I manually tabbed the subseries titles (which are indicated with italics) once.

To put the box number in the fifth column, I used

Search for


Replace with


To put my folder titles in the third column, I used

Search for


Replace with



Some of the dates are in the beginning of the folder title; I wanted them all in the end of the folder title.  Since I know that what I want to move is in the beginning of the line, I indicated this with “^”. There are some four-digit numbers that are not years, and all dates are from the 20th century, so I made sure that it began with “19” and was followed by two digits, so it looked like this: “19[0-9]{2}”.  Because I wanted to switch this value with the rest of the line, I indicated the rest of the line using “.*$” and surrounded each value in parentheses.  In my replace field, the value $1 refers to the first group in parentheses and the value $2 refers to the second group in parentheses.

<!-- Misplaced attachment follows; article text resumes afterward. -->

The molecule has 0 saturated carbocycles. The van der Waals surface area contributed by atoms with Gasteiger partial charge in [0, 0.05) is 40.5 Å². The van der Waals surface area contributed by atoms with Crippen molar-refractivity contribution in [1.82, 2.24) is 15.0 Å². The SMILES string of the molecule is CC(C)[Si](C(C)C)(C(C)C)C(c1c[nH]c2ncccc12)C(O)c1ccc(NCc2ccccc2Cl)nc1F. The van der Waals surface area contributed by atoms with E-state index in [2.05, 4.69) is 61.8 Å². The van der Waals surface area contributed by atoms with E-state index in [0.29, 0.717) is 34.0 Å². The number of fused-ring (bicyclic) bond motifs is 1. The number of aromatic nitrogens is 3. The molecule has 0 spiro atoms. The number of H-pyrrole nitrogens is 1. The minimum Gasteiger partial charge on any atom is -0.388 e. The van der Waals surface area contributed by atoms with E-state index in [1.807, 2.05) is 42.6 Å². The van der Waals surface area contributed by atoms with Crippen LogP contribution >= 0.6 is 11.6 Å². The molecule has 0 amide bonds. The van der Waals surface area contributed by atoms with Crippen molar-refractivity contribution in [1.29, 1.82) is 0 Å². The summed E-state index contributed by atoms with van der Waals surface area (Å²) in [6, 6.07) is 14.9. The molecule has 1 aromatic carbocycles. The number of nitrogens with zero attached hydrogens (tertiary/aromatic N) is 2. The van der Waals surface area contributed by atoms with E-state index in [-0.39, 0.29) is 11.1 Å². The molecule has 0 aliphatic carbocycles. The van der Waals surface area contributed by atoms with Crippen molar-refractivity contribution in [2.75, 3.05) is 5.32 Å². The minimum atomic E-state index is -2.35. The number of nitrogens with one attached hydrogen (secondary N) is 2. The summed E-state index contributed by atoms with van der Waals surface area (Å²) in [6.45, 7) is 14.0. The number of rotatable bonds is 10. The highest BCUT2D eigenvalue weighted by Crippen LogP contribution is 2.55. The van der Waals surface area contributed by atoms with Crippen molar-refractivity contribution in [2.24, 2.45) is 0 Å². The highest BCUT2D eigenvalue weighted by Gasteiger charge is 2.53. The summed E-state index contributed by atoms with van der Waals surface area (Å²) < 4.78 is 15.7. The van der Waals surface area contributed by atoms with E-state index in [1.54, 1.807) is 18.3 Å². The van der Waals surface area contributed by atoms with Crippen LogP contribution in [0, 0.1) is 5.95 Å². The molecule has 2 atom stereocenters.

Search for

(19[0-9]{2}) (.*)$

Replace with


Because I want the date in the next column over, I put a tab between the folder title and year by searching for “([A-Za-z]+) (19[0-9]{2})$” and replacing with “$1\t$2”.  The “\t” indicates a tab.

Search for

([A-Za-z]+) (19[0-9]{2})$

Replace with


Into a Spreadsheet

I’m ready to put this data into a spreadsheet.  When pasting, and then click “paste special.”  Then check “unformatted text” and “separated by tabs.”  My spreadsheet looks like this:


It still needs some further edits, which I can do in this spreadsheet or back in the word processor.  But it’s a lot better than before, with little editing by hand, and is a step closer to being turned into the container list of an EAD-encoded finding aid.